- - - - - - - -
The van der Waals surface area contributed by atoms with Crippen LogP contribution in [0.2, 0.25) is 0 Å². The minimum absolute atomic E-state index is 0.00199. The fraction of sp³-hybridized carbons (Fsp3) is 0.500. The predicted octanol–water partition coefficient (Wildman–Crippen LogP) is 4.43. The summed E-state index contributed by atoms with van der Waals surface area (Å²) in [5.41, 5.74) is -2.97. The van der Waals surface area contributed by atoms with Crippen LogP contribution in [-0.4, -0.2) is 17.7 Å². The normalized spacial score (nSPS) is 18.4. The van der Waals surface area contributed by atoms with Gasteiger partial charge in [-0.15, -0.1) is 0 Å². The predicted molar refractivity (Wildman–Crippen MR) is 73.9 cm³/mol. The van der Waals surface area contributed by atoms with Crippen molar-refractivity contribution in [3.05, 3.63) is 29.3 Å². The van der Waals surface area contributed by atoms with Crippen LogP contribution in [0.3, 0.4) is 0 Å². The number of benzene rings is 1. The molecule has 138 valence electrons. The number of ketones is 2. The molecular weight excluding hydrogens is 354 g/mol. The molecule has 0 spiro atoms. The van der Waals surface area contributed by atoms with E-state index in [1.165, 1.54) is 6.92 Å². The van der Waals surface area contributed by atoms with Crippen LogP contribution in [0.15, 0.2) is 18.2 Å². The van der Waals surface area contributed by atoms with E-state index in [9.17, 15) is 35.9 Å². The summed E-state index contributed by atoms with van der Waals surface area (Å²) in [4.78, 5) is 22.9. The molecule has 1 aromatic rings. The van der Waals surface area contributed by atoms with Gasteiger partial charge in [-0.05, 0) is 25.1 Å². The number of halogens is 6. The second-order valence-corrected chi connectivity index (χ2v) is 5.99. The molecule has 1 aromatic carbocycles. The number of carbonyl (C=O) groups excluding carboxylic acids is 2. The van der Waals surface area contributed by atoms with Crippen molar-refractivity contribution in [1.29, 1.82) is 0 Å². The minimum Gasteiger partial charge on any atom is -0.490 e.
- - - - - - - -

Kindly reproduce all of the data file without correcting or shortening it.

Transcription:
The van der Waals surface area contributed by atoms with Crippen LogP contribution in [0.2, 0.25) is 0 Å². The minimum absolute atomic E-state index is 0.00199. The fraction of sp³-hybridized carbons (Fsp3) is 0.500. The predicted octanol–water partition coefficient (Wildman–Crippen LogP) is 4.43. The summed E-state index contributed by atoms with van der Waals surface area (Å²) in [5.41, 5.74) is -2.97. The van der Waals surface area contributed by atoms with Crippen LogP contribution in [-0.4, -0.2) is 17.7 Å². The normalized spacial score (nSPS) is 18.4. The van der Waals surface area contributed by atoms with Gasteiger partial charge in [-0.15, -0.1) is 0 Å². The predicted molar refractivity (Wildman–Crippen MR) is 73.9 cm³/mol. The van der Waals surface area contributed by atoms with Crippen molar-refractivity contribution in [3.05, 3.63) is 29.3 Å². The van der Waals surface area contributed by atoms with Crippen LogP contribution in [0.3, 0.4) is 0 Å². The number of benzene rings is 1. The molecule has 138 valence electrons. The number of ketones is 2. The molecular weight excluding hydrogens is 354 g/mol. The molecule has 0 spiro atoms. The van der Waals surface area contributed by atoms with E-state index in [1.165, 1.54) is 6.92 Å². The van der Waals surface area contributed by atoms with Crippen LogP contribution in [0.15, 0.2) is 18.2 Å². The van der Waals surface area contributed by atoms with E-state index in [9.17, 15) is 35.9 Å². The summed E-state index contributed by atoms with van der Waals surface area (Å²) in [4.78, 5) is 22.9. The molecule has 1 aromatic rings. The van der Waals surface area contributed by atoms with Gasteiger partial charge in [-0.05, 0) is 25.1 Å². The number of halogens is 6. The second-order valence-corrected chi connectivity index (χ2v) is 5.99. The molecule has 1 aromatic carbocycles. The number of carbonyl (C=O) groups excluding carboxylic acids is 2. The van der Waals surface area contributed by atoms with Crippen molar-refractivity contribution in [1.29, 1.82) is 0 Å². The minimum Gasteiger partial charge on any atom is -0.490 e.